At about the same time Schaffer was directing our attention away from sound sources, the ecological psychologist J.J. Gibson (1966) was developing a theory of the “direct perception” of objects unmediated by cognitive processing of surface perceptual features. With the essential ecological notions of structural and transformational invariances that reflect relevant object structure, and affordances that reflect interactive possibilities, objects are rich in musical potential because they create relationships that do not exist between disembodied sounds.

Composers often design algorithms (or “patches”) for parametrically synthesizing a class of sounds that are then used in compositions and in performance. These virtual objects also posses the musically potent qualities of objecthood by virtue of the constrained class of sounds a given model can generate, and the structural and transformational invariances that become apparent through parametric variation. They too define relationships between sounds within their range which can even be quantified based on the parameterization of the model. Thus objects, both physical and virtual, can fill the role of creating relationships between sounds where tonality no longer does.

Musical expectation is built upon shared knowledge and experience, but there is yet no established canon of electroacoustic music that large cultures of people have been on anything like the scale that we see in traditional musics. However, we are all grounded in physical environments surrounded by sounding objects that behave in consistent and rule governed ways.

One musically relevant feature of worldly objects is that they persist even when they are not sounding. This is analogous to Jean Piaget’s (1952) notion of object permanence in the visual domain that infants acquire during a sensorimotor stage of development. Source persistence is also necessary in Bregman’s theory of sequential streaming across events in time. The significance of source object persistence is not only that it groups sounds together over time, but that it allows us to discuss a role for these objects even when they are not sounding. They define potential sounds present in the musical environment, and thus influence classical types of musical listening engagement such as expectation and surprise (Huron, 2006).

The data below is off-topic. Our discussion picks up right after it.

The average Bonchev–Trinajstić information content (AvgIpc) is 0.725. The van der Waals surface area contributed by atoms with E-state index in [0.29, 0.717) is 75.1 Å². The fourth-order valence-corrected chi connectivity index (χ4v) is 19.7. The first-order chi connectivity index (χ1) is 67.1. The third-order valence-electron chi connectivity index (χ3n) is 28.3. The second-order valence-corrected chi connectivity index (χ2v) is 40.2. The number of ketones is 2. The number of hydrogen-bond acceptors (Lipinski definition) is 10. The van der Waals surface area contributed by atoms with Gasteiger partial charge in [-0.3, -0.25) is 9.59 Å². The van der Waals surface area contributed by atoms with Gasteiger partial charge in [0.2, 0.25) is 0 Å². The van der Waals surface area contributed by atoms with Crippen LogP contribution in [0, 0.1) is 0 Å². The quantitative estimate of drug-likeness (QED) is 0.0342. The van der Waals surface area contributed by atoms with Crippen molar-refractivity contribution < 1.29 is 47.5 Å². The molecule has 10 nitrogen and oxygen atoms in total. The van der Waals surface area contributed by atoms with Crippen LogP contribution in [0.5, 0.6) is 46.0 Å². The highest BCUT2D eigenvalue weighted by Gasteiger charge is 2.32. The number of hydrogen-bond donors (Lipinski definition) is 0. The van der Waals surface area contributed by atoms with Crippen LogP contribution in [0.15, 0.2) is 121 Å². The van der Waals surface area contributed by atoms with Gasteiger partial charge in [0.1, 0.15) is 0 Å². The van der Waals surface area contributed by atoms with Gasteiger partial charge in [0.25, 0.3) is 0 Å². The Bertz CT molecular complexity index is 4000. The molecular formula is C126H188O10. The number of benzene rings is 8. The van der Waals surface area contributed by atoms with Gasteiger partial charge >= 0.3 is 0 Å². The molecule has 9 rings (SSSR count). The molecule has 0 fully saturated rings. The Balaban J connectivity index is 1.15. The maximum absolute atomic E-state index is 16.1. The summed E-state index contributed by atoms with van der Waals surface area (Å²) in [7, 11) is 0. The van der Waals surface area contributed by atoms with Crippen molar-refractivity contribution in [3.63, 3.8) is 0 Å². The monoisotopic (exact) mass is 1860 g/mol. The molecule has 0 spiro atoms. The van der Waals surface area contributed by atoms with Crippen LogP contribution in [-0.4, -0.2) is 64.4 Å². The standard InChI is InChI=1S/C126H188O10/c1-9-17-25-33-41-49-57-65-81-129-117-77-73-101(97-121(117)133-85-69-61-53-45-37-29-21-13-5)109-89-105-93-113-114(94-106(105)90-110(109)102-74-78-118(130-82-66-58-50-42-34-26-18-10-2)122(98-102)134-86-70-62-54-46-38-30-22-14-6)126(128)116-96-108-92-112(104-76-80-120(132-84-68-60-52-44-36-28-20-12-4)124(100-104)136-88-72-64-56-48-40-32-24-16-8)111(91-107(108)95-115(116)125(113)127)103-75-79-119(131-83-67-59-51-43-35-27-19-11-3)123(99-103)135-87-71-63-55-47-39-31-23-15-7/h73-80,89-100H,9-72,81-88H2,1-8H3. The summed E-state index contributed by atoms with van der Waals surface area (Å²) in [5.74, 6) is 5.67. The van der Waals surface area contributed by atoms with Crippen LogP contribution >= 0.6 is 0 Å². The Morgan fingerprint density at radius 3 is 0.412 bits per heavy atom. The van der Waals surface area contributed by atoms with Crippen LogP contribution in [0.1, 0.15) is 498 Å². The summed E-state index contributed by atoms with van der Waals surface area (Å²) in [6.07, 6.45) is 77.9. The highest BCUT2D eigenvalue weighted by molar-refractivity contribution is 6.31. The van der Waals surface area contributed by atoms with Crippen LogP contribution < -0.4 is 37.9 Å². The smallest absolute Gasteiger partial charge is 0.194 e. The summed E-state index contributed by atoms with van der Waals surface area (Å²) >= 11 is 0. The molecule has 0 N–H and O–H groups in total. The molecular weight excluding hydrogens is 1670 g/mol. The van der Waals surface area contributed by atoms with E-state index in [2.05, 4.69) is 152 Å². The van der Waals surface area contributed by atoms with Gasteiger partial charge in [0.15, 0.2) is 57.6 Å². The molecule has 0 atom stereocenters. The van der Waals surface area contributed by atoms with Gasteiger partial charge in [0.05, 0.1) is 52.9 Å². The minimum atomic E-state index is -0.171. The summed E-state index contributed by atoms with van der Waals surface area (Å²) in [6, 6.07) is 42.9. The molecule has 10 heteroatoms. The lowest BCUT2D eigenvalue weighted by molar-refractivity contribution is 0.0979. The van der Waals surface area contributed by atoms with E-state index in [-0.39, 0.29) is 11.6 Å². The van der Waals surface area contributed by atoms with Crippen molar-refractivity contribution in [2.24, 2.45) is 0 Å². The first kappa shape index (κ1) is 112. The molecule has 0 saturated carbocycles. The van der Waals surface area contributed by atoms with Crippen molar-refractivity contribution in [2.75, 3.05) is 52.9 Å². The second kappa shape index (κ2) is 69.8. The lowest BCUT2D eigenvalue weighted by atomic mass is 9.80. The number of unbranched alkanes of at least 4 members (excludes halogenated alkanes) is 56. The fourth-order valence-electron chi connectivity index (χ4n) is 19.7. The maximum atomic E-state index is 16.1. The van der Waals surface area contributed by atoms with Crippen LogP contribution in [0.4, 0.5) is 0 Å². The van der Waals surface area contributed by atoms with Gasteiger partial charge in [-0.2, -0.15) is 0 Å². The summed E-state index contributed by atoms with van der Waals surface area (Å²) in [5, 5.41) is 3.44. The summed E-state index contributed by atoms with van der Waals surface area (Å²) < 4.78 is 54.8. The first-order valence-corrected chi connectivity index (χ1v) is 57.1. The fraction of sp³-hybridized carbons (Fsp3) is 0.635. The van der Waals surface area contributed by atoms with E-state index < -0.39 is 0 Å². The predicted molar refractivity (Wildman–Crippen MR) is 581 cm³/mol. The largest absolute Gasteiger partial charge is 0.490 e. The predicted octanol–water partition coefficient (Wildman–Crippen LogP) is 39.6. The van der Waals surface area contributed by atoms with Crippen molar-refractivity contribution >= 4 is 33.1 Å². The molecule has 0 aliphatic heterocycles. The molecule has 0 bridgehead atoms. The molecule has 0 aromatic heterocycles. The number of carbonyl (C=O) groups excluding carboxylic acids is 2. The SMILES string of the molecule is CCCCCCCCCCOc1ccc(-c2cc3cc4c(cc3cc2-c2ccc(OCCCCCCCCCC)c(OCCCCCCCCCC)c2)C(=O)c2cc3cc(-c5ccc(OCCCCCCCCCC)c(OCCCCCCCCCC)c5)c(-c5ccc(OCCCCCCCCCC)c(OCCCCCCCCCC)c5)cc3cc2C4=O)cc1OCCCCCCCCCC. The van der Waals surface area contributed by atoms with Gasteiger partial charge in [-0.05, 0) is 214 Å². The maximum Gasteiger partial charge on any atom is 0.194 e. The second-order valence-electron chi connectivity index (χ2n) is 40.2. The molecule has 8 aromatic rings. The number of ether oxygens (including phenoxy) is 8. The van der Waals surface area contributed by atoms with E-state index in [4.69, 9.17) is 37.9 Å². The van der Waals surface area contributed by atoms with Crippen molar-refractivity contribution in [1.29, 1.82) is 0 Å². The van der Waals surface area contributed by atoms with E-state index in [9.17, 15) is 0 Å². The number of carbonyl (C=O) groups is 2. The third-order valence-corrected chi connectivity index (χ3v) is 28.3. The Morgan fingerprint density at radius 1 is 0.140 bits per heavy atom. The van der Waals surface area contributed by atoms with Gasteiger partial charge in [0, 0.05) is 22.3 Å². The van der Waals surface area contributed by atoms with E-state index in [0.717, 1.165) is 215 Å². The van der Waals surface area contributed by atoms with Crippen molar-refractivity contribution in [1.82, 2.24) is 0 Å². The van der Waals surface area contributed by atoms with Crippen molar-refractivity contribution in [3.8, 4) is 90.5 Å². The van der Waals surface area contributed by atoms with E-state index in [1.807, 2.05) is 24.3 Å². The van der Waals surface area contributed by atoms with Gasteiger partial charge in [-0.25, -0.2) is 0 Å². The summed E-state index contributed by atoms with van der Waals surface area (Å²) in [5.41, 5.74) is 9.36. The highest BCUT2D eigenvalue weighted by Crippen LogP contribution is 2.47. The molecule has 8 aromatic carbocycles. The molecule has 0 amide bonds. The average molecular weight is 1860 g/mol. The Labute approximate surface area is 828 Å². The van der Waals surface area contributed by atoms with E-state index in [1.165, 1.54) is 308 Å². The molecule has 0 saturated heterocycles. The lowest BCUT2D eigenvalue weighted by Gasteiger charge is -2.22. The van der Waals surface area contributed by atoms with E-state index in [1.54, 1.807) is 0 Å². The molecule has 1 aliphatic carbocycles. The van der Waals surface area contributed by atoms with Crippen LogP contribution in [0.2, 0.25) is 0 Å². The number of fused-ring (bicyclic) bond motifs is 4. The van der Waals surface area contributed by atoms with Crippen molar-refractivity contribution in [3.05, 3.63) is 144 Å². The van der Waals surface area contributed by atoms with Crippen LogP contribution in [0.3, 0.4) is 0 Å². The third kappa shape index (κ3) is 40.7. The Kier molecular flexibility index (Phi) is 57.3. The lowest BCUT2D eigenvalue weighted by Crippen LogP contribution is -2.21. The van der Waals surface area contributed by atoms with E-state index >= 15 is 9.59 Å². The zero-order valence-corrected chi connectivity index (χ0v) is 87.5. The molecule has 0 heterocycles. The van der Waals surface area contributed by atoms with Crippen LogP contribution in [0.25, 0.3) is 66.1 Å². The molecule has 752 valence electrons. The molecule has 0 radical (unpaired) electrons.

Listening as an active and engaged process implicating motor systems and object representation was termed vicarious performance by Cone (1968).  In the 1990’s, neurological support for this notion was found with the identification of “mirror neurons”  that fire both when an action is performed and when the same action is observed being performed by others. This has also been observed in specifically musical contexts such as listening “passively” to sequences of notes played on a piano (Lahav, Saltzman, and Schlaug, 2007).  Recent interpretations of EEG data (Winkler, 2008) also suggest specific neurucognitive mechanisms linking sound organization and expectation with sound sources.

From compositional practices to psychology and neurophysiology, the last 60 years have seen a growing focus on the role of the source in the experience of sound. A comprehensive musical theory needs to address the role of objects from the musical perspective informed by practice and rooted in sciences of human engagement in the world through mind, brain, and body. 


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Lonce Wyse

Communications and New Media Programme
National University of Singapore